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PLoS One. 2008 Feb 27;3(2):e1695. doi: 10.1371/journal.pone.0001695.

Crayfish recognize the faces of fight opponents.

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  • 1Department of Zoology, University of Melbourne, Victoria, Australia.

Abstract

The capacity to associate stimuli underlies many cognitive abilities, including recognition, in humans and other animals. Vertebrates process different categories of information separately and then reassemble the distilled information for unique identification, storage and recall. Invertebrates have fewer neural networks and fewer neural processing options so study of their behavior may reveal underlying mechanisms still not fully understood for any animal. Some invertebrates form complex social colonies and are capable of visual memory-bees and wasps, for example. This ability would not be predicted in species that interact in random pairs without strong social cohesion; for example, crayfish. They have chemical memory but the extent to which they remember visual features is unknown. Here we demonstrate that the crayfish Cherax destructor is capable of visual recognition of individuals. The simplicity of their interactions allowed us to examine the behavior and some characteristics of the visual features involved. We showed that facial features are learned during face-to-face fights, that highly variable cues are used, that the type of variability is important, and that the learning is context-dependent. We also tested whether it is possible to engineer false identifications and for animals to distinguish between twin opponents.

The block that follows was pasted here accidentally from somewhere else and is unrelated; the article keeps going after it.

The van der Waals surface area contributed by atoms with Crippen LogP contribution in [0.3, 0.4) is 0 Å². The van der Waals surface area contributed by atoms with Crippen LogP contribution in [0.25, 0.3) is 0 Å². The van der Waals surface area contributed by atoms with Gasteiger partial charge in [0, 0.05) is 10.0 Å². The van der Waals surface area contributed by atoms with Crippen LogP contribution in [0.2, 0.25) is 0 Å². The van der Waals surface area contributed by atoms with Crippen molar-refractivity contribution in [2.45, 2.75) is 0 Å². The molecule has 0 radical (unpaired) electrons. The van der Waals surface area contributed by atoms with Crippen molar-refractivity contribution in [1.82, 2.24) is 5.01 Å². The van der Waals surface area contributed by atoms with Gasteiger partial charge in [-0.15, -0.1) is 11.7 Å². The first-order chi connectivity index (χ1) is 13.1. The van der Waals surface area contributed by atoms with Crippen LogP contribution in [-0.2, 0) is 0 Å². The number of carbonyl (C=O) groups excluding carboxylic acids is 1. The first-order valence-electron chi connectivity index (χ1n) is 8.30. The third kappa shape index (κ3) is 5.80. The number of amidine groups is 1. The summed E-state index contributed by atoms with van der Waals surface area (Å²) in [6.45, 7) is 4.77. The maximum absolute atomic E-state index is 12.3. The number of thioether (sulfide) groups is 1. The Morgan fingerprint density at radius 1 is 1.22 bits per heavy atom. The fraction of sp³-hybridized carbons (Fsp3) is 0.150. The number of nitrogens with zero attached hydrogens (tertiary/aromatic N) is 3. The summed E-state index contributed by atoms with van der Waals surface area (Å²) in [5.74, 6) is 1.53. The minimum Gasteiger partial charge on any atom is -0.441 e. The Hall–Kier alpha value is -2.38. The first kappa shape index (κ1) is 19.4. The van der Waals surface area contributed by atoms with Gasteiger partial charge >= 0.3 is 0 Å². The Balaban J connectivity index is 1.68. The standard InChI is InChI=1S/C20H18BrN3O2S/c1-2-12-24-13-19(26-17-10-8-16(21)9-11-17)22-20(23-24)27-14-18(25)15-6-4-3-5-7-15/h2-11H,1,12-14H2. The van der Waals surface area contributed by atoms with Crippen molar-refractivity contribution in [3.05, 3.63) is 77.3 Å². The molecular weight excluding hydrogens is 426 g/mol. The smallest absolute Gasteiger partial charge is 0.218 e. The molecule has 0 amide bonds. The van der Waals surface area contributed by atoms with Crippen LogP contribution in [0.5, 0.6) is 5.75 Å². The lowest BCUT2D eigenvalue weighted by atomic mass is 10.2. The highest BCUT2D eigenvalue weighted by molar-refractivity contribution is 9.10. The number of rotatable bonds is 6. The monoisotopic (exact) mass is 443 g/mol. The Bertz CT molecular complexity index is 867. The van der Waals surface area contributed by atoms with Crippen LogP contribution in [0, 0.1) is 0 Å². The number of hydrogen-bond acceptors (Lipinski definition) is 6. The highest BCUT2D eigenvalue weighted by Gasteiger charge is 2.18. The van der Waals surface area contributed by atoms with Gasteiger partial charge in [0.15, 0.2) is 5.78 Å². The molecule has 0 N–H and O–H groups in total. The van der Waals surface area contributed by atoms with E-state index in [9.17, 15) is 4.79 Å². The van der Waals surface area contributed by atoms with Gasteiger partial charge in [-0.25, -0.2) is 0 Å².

PMID:
18305823
[PubMed - indexed for MEDLINE]
PMCID:
PMC2257977
Free PMC Article
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